When President Joe Biden was sworn into office, the biofuels industry had a fresh sense of optimism, buttressed by what he said on the campaign trail, about the federal government’s governance of the biofuels mandate.  

So far, that optimism hasn’t been met with corresponding action.

The deadline for the Environmental Protection Agency to finalize annual blending targets under the nation’s biofuel mandate is next Tuesday, and the administration has yet to release the proposal it sent to the White House Office of Management and Budget for interagency review in August. There’s also a stack of 65 applications for small refinery exemptions from the Renewable Fuel Standard on the agency’s desk awaiting action, including 29 for the 2019 compliance year and another 28 for 2020.

“It’s incredibly frustrating,” Growth Energy CEO Emily Skor said in an interview with Agri-Pulse. “The administration has to start looking at the RFS as a tool to meet its climate goals.” 

Emily Skor, Growth EnergyRenewable Fuels Association President and CEO Geoff Cooper offered the same “incredibly frustrating” verbiage to describe the situation.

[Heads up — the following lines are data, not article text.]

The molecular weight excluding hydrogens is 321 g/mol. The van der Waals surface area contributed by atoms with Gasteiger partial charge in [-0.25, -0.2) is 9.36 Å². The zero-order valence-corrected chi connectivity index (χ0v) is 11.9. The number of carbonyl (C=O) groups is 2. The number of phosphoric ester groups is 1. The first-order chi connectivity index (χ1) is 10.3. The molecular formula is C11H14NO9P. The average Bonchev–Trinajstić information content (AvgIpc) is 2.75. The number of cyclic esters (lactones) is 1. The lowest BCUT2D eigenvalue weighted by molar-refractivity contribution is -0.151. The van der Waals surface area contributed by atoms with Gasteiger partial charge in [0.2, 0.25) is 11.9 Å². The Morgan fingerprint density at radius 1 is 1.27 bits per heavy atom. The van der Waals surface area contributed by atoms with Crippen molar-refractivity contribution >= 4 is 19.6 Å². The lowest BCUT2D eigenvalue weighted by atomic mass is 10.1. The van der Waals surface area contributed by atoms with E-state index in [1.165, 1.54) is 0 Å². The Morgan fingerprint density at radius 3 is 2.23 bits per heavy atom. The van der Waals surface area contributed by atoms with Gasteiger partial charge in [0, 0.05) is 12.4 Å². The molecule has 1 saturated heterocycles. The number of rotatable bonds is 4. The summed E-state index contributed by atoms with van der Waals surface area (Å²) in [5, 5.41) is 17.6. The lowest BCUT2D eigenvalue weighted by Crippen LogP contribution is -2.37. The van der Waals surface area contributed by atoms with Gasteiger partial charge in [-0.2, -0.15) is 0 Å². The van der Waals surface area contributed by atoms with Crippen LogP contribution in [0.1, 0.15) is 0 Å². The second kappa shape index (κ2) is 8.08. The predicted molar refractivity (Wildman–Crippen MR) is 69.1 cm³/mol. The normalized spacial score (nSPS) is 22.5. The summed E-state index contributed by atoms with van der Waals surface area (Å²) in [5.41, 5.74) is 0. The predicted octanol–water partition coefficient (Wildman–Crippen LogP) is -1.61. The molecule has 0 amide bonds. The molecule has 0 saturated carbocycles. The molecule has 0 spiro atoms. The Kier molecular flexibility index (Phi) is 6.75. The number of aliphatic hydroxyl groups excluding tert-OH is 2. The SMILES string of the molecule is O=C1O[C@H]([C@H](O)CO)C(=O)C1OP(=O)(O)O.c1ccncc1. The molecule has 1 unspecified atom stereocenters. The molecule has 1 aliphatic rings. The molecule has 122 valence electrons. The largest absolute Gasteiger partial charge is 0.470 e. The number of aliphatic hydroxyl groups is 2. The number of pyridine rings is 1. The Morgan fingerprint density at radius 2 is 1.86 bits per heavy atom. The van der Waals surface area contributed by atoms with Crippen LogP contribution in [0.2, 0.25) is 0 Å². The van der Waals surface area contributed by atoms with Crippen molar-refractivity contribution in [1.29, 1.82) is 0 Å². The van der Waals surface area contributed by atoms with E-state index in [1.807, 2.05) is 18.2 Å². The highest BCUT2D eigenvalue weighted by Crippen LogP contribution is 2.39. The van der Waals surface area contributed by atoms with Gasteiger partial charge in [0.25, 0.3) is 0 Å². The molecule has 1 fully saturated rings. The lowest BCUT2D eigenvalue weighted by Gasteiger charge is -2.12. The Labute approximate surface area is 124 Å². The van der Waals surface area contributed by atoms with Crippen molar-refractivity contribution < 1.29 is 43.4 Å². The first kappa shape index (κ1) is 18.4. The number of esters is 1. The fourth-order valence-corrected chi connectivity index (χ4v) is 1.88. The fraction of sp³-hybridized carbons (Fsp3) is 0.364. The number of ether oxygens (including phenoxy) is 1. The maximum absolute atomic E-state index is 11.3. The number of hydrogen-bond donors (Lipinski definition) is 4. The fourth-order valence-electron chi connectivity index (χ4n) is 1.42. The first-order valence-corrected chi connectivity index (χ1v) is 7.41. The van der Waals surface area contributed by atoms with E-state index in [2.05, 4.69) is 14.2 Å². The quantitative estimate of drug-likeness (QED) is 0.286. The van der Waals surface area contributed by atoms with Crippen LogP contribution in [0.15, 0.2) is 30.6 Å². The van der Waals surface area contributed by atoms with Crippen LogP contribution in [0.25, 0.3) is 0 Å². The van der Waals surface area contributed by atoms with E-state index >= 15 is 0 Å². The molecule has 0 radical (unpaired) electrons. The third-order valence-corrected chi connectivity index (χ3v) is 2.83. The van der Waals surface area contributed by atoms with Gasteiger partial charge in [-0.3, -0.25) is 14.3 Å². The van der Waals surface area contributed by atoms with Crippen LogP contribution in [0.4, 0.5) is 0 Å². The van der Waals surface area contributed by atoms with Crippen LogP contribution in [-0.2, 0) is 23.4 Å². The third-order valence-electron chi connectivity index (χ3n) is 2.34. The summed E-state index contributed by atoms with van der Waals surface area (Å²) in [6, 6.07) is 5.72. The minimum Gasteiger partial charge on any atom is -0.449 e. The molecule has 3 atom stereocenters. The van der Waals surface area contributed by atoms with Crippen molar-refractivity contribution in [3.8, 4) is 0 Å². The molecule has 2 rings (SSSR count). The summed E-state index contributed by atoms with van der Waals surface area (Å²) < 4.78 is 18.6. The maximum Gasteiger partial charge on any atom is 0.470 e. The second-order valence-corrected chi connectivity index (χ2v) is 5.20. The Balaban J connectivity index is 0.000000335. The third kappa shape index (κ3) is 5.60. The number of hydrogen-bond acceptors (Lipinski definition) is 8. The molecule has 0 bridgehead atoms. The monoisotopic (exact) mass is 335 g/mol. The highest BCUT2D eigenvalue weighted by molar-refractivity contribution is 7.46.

Under the law that created the RFS, EPA is to finalize annual blending targets – formally known as Renewable Volume Obligations – by Nov. 30 for the following year’s ethanol production and for the biodiesel production the year after that. Cooper said RFA is working to “get the logjam broken up at the White House and get these proposals out.”

“We haven’t even seen a proposal yet, so it seems very unlikely to us at this point that we’re going to have a final rule for 2022 before 2022 begins,” he told Agri-Pulse.

Despite the lagging timeline, he still believes the agency plans to go through a formal notice and comment period for the RVOs rather than finalizing figures without the opportunity for public input. 

“That’s a 45, 60-day process from beginning to end, which means we’re probably looking at early 2022 before we have a final rule for 2022, and that’s if EPA gets the proposals out in the next few days,” Cooper said.

The timing of RVO rollouts is one of the few areas where the oil and biofuel sides of the RFS debate have common ground: Refiners want to know how many gallons of biofuels they’ll be required to blend into the nation’s fuel supply, while biofuel producers appreciate a clear picture of demand for their product.

Should the EPA miss the Nov. 30 deadline to finalize the 2022 RVOs – an all but certain outcome at this point – it would become the third consecutive administration to miss an RVO deadline.

The Obama administration was forced to release three years’ worth of volumes at once in 2015 after an oil industry lawsuit compelled a consent decree laying out a publishing schedule. The Trump administration missed a deadline of its own last year, pointing to demand and production uncertainties offered by the COVID-19 pandemic.